A Road Away…


A Road Away

I have enough memories from the past

to last me for the rest of my life.  My

unstinted mind will not hide them from the

times that they were born.

A small country church, a chorus of crows;

the splashing sounds of a brook running

through the Birch trees. The wind caressing

a colossal row of Oaks in the field.

Death, a road away from the weathered house

of worship, followed by black feathered angels. 

No longer will the water beneath the Birch cool,

nor will the winds surrounding the Oaks embrace


The rocker on the porch is stilled, no hand waves

goodbye.  In a cobwebbed corner of the room, the

sun shines through a cloudy window, as the image

of tattered curtains dance in a nearby mirror. 

Childhood is dead.

 thBPHSKA15In Memory of Charlotte –  “Life is short, live it. Love is rare, grab it. Anger is bad, dump it. Fear is awful, face it. Memories are sweet, cherish it.”



Author: Elizabeth Ann Johnson-Murphree

Artist/Writer of Fiction, Poetry, Prose and Thoughts, Opinions Born in Alabama to a Native American (Chickasaw) father and an emotionally absent mother since the Author's birth, raised by her father, her Native American great-grandmother and an African-American woman whom were all grand storytellers. As early as four years old she was roaming the countryside around her home alone or with her father; and at night she sat at the feet of these strong-minded individuals listening to the stories of their lives. Summers she lived with her fathers' sister in Birmingham, Alabama; it was that she would discover a library, and mingle with her aunt's circle of friends that included local writers, artist, and politicians. A cabin deep within the Black Warrior Forest was her playground on the weekends. Her aunt encouraged her imagination by introducing her to journaling, which she filled with stories over the summer. Planted was the desire to write, a seedling waiting to spurt from the warm southern heart of a child. Her love of art and painting came through the teachings of a grammar school teacher which she pursues when the well of words dry up when writing. Throughout the years along with her father, great-great-grandmother, and her beloved Aunt Francis, other influences were her high school English teacher Mrs. S. Odom, writers Faulkner, Capote, Fitzgerald, and Harper Lee. Later in life, she discovered the warm and comic writing of Grace Paley. The vivid poetry of William Carlos Williams; the strong poetry of Phyllis McGinley, and the world's most exciting women, Maya Angelou are some of the poets at the top of her list. Nonetheless, with adulthood, the desire to write buried itself deep within, the dream wilted but did not die. It laid dormant, gaining experiences all written in hidden journals. These experiences, the contents of these journals became short stories and poetry reading to share with the world. She writes of many life experiences in poetry format; questioning everything from Mother Nature to God...the poetry is raw and may not be understood by all. Yet, it comes from deep within and reads of truth within her soul. The harshness that shrouded her life would cause her to withdraw from most of the world; it fills the pages of her writing, the heartache, the abuse, and the denial her mother frankly portrayed. Today, she enjoys her children, grand and great grandchildren, her four-legged companion Mason, they live in Southern Wisconsin...far from her southern roots; however she continues to write and paint daily. Ann has published in Kindle eBooks and paperbacks at Amazon.com: Book #1 Echoing Images from the Soul 2012 Book #2 Beyond the Voices 2012 Book #3 Reflections of Poetry 2013 Book #4 Honeysuckle Memories 2013 Book #5 Sachets of Poetry on Adoration, Anger, Asylums and Aspirations 2014 Book #6 My Journey into Art 2014 Book #7 Asterial Thoughts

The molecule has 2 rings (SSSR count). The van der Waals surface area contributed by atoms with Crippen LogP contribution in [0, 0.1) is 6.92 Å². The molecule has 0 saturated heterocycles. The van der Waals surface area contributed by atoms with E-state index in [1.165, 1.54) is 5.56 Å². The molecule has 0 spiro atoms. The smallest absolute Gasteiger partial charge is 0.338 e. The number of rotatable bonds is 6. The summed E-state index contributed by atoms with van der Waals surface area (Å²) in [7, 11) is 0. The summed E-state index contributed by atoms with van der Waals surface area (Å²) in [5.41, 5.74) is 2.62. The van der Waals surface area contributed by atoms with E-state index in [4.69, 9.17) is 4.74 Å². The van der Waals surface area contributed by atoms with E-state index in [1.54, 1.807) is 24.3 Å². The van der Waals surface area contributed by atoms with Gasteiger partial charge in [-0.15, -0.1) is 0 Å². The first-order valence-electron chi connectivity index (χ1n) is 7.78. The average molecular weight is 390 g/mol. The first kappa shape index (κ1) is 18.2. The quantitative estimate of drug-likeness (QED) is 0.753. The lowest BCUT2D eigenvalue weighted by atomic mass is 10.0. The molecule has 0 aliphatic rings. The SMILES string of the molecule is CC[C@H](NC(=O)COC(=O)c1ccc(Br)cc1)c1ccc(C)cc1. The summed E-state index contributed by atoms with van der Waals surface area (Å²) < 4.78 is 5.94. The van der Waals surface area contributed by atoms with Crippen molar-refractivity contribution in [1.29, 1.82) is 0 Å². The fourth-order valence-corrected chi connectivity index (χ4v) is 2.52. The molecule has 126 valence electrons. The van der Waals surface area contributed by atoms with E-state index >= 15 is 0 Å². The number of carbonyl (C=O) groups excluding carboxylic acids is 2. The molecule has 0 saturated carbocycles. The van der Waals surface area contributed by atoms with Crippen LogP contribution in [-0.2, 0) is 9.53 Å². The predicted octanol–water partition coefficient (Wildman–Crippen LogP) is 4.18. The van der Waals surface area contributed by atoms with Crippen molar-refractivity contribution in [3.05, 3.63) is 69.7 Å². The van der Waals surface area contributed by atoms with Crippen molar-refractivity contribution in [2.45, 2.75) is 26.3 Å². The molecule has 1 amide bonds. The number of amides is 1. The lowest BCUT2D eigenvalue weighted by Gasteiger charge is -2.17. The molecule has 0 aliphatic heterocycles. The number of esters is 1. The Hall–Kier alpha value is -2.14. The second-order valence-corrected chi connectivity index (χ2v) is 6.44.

One thought on “A Road Away…”

  1. So sorry for your loss of Charlotte. Elizabeth, you captured so many lasting memories of childhood mixed with nature’s specific influences upon your soul, I feel. They will live on, I believe in such beautiful descriptions and pictures in your brain. Hugs, Robin ♡
    I do feel your final line is moving and sorry you feel this way about childhood.


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